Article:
Photographing Book Signings
I love photographing book signings and authors with their books and I know over the years some of my friends have really appreciated pictures from their events.
While I had spent time working as a journalist covering local events and photographing some of them too, it wasn't until Michael D Higgins' Galway launch of Causes for Concerns that I really appreciated how enjoyable it can be to get a few snaps of people signing books.
The local papers in Galway had no interest in my photographs at the time but Michael D certainly did and I always found it incredible that the former Minister of Art, Culture and the Gaeltacht didn't have more photographs from his political career in the Seanad and Dáil Éireann.
In a pre-digital age before smart phones existed, there was little opportunity to capture and share such moments, and now I am sure President Higgins probably wishes that less people had camera phones and wanted a picture with him.
He confessed his disappointment about the lack of photographs he had from his time as a minister and you can imagine that his albums should be full of pictures with stars like Marlon Brando and Mel Gibson as well as Irish artists and international politicians.
I was asked to be his campaign photographer during the 2011 Presidential Elections with the sentence, "Morgan, you've a camera, don't ya?"
We all have cameras and it has never been easier to get a picture with your favourite author or a picture at a book signing. Well, maybe don't tell Stephen King that you are his biggest fan but do consider capturing the moment and ask permission before snapping away.
Try get a picture of the book if possible which is easier said than done as the book is usually open when they are signing but frame a poster or some of the other books if you can.
While taking pictures at the book fair in Madrid, I asked to place some of the books in the foreground of my photos.
In one photograph, you can see someone reaching for John Liddy's latest book as John was signing some books and I was delighted that I positioned the books in a prominent position where some of Michael Morpurgo's books had been placed.
It's not easy to get close to someone busy signing books with lots of people gathered around them but I do really enjoy getting shots close to the action. I got some really nice pictures of a friend's book launch in Madrid a few years ago, and the picture above appeared in some newspapers in the Midlands, and it was also the one I used when writing a tribute to him when he passed away last month.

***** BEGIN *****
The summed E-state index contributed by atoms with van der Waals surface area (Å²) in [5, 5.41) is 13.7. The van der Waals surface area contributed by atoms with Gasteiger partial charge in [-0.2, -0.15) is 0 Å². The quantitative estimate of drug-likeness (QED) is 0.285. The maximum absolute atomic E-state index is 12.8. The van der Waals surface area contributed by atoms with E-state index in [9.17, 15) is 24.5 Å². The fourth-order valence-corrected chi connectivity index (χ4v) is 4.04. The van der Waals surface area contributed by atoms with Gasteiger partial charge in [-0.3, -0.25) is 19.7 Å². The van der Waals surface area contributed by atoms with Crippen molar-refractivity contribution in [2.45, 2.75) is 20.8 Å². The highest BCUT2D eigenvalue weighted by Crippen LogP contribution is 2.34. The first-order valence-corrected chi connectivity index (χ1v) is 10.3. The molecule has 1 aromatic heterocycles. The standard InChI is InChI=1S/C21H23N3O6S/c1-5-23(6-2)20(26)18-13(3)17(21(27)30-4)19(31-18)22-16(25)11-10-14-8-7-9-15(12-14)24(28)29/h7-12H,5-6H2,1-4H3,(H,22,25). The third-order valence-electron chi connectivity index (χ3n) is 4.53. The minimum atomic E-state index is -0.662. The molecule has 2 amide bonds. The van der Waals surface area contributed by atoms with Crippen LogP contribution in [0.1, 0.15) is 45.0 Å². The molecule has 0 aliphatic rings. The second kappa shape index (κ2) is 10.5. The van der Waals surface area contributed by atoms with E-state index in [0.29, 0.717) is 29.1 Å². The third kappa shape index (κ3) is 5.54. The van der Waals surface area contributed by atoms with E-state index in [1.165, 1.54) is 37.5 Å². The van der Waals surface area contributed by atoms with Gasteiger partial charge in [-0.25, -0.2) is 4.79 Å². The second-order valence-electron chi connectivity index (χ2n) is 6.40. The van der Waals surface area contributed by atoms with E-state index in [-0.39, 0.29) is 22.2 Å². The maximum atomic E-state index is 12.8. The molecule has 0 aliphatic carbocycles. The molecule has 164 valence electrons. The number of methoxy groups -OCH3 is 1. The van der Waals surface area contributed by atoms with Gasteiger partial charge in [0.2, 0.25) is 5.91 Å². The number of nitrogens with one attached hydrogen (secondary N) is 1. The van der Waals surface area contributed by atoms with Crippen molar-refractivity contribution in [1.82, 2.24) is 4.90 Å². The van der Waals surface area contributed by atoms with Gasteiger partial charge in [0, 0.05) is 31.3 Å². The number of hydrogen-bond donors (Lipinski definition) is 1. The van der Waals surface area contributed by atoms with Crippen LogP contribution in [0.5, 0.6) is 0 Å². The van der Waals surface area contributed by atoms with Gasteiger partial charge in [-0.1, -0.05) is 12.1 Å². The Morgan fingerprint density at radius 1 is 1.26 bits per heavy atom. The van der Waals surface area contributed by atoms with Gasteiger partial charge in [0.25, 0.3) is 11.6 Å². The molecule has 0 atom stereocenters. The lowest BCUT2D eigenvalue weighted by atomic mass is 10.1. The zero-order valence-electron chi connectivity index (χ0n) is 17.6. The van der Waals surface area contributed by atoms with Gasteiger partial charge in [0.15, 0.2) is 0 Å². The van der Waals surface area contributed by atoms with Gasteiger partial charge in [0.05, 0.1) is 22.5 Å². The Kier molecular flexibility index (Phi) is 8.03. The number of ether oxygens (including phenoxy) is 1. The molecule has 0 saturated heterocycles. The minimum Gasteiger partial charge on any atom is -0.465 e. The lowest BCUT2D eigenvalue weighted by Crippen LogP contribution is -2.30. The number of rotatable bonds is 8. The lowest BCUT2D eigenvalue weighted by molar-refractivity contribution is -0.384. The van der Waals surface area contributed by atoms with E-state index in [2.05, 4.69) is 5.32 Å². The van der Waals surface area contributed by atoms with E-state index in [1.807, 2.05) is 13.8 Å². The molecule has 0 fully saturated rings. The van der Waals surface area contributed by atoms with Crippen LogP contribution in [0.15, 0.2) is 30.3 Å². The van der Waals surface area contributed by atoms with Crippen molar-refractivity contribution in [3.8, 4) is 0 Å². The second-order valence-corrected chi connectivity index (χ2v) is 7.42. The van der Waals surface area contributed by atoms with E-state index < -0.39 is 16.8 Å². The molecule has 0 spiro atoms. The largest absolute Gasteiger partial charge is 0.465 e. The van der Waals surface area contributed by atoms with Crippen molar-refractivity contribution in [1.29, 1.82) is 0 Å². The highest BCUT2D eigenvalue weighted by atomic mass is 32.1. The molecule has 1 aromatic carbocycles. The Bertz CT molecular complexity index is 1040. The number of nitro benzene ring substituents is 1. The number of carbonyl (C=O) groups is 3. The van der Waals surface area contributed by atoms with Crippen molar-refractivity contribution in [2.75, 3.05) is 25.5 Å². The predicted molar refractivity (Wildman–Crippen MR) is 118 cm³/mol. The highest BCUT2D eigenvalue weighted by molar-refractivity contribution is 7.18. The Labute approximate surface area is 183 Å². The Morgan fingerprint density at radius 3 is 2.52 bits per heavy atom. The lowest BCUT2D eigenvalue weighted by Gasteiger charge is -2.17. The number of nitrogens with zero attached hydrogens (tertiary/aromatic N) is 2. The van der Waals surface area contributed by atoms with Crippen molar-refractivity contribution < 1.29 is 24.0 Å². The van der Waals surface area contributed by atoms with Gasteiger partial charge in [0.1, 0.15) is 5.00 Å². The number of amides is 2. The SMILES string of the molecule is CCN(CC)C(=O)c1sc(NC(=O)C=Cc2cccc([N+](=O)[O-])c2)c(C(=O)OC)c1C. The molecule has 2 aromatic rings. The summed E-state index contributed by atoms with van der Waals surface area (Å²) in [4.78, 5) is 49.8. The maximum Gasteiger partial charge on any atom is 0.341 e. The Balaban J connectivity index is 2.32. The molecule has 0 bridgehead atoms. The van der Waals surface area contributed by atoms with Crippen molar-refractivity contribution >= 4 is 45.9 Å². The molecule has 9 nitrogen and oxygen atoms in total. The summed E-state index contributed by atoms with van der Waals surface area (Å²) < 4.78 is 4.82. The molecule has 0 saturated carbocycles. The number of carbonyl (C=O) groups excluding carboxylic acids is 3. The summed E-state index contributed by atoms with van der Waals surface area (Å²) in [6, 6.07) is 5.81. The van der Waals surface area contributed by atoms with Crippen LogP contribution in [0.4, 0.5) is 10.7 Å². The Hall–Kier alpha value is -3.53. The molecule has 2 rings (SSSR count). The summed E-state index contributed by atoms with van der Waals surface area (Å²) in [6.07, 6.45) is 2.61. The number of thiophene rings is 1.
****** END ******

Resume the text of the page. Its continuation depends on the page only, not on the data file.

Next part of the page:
I can imagine that writers have worked very hard to get to the point of publishing their work and presenting it to the paying public and those signatures on their books can probably mean the world to them as well as their readers.
Sadly, my late friend Séamus MacAogáin's final book arrived in the post about a week ago, and I will never get the chance for him to sign it.
When I worked for Michael D Higgins, 15 years ago, digital photography was a possibility and I carried a small Canon compact camera with me and a DSLR camera at events such as his book launches. I got one really nice picture with Michael D and Senator David Norris and the picture later gave me the excuse to contact Senator Norris about Joycean projects such as The Groundhog Day Challenge.
By the time the presidential elections took place in 2011, many people were sharing images from their iPhone 4s while I was still carrying a large laptop and heavy camera around on the campaign trail for something that can fit easily in your pocket.
This week I had the opportunity to follow and photograph John Liddy, a poet from Limerick who just launched his new book Arias of Consolation but maybe I should track down some more writers who would like to record their big book signing moment for posterity.
SAFE DISTANCE: Keep your distance, respect people's space, and do ask permission. In the picture above you can see that I have framed the author by people waiting to get their books signed but I haven't included their faces as I hadn't asked their permission.